Once the installation team arrives at your home, they will verify the job specifications and ensure they match your proposal and expectations. They’ll review the steps of the process with you one final time. Then, installation and service technicians will get to work removing all of the components of your old system.
Removing the air handler means gaining access and setting up a workspace. Most are in a garage; however, there are air handlers in closets and attics in some homes. Technicians will need to enter and work in this area, so prepare for technicians to gain access to that area of your home.
The condenser, typically located on the side of your house, gets removed by safely disconnecting the electrical and following EPA guidelines to disconnect refrigerant lines.
The installation process includes removing all old parts and equipment from the premises. Your AC company will ensure appropriate disposal of all components.
Preparing for Installation
Some changes may be necessary before technicians can set the new equipment in place. Your technicians will modify or replace:
- Low and high voltage wiring
- Refrigerant piping
- Electrical breakers
- Condenser pad
Once these adjustments are complete, the new air conditioner installation can begin.
Technicians will mechanically attach the ductwork to the air handler. The refrigerant lines are brazed to the equipment, the electricity gets reconnected, and the drain gets reattached.
Next comes installing the thermostat; it’s wired in and programmed to communicate with the new equipment.
Installation is also when any accessories such as air quality products or surge protectors get added.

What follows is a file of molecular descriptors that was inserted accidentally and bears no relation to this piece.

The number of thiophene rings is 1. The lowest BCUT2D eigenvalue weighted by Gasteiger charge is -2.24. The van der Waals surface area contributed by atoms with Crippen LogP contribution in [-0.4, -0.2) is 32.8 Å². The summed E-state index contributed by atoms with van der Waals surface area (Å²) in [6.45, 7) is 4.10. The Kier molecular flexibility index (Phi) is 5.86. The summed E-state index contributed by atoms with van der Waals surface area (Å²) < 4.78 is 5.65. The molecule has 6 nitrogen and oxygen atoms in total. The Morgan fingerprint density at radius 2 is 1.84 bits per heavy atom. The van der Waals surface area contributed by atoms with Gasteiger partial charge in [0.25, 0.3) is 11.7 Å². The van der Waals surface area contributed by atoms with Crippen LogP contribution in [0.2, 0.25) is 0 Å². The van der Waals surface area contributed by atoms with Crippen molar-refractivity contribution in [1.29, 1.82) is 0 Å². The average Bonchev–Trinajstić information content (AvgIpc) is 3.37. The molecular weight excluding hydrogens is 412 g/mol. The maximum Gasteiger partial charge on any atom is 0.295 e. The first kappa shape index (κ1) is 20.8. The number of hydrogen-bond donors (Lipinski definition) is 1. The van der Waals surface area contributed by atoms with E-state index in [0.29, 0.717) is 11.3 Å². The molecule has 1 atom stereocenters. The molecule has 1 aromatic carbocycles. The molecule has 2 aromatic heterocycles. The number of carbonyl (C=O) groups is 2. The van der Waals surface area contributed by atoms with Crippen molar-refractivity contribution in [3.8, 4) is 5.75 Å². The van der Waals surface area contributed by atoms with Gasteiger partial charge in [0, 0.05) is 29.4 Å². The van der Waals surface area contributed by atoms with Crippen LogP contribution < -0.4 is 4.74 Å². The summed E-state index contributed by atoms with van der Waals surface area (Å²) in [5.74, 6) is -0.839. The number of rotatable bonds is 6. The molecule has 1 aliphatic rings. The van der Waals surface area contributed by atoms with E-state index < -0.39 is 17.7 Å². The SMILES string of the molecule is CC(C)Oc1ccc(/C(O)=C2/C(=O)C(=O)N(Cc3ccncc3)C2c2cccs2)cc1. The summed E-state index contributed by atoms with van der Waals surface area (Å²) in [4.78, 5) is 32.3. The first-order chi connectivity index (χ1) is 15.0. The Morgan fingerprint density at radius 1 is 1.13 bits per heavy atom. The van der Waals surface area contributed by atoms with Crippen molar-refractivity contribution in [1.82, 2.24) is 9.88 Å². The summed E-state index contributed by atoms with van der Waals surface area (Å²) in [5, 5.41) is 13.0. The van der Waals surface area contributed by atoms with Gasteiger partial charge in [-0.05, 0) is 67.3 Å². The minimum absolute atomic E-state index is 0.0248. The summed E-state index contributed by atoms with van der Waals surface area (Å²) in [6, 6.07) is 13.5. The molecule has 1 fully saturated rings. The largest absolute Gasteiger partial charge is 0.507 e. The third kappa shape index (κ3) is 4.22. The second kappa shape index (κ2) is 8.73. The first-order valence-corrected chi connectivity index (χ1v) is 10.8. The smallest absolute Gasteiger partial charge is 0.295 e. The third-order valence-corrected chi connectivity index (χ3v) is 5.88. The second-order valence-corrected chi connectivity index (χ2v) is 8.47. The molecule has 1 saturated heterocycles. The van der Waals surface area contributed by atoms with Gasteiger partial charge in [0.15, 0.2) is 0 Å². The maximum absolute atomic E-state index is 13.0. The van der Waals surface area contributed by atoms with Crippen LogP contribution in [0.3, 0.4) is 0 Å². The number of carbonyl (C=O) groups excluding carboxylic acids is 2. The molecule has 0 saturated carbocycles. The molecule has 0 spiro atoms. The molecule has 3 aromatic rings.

After the installation steps, it’s time to power up the unit and conduct a system operations assessment. The technician will power up the and allow it to run for several minutes.
During this time, technicians will check the major operation points of the unit in both modes of heating and cooling. Assessed points are:
- Refrigerant levels
- Supply air temperature
- Drain function
During this assessment, technicians can make adjustments to ensure all parts are working correctly.
Cleanup Walkthrough Payment
The installation team will clear all areas of debris and tools and remove any floor-protecting paper or mats.
The next step is a detailed overview of your new AC and a demonstration by the technician on how to use your thermostat.
Expect to hear about safety, maintenance routines, warranty information, and any other special instructions involved in operating your new unit. This is a great time to ask any questions you might have.
Finally, you’ll be expected to make payment or confirm the terms of your financing agreement.
Ready for HVAC Replacement?
If your aging AC unit isn’t running like it used to, or you want to upgrade your unit for better efficiency, an HVAC replacement is in order. Consider the steps of the replacement process to prepare for what to expect when you decide to purchase a new AC unit.
To ask any questions about the HVAC replacement process or to request an appointment for a proposal, contact us today.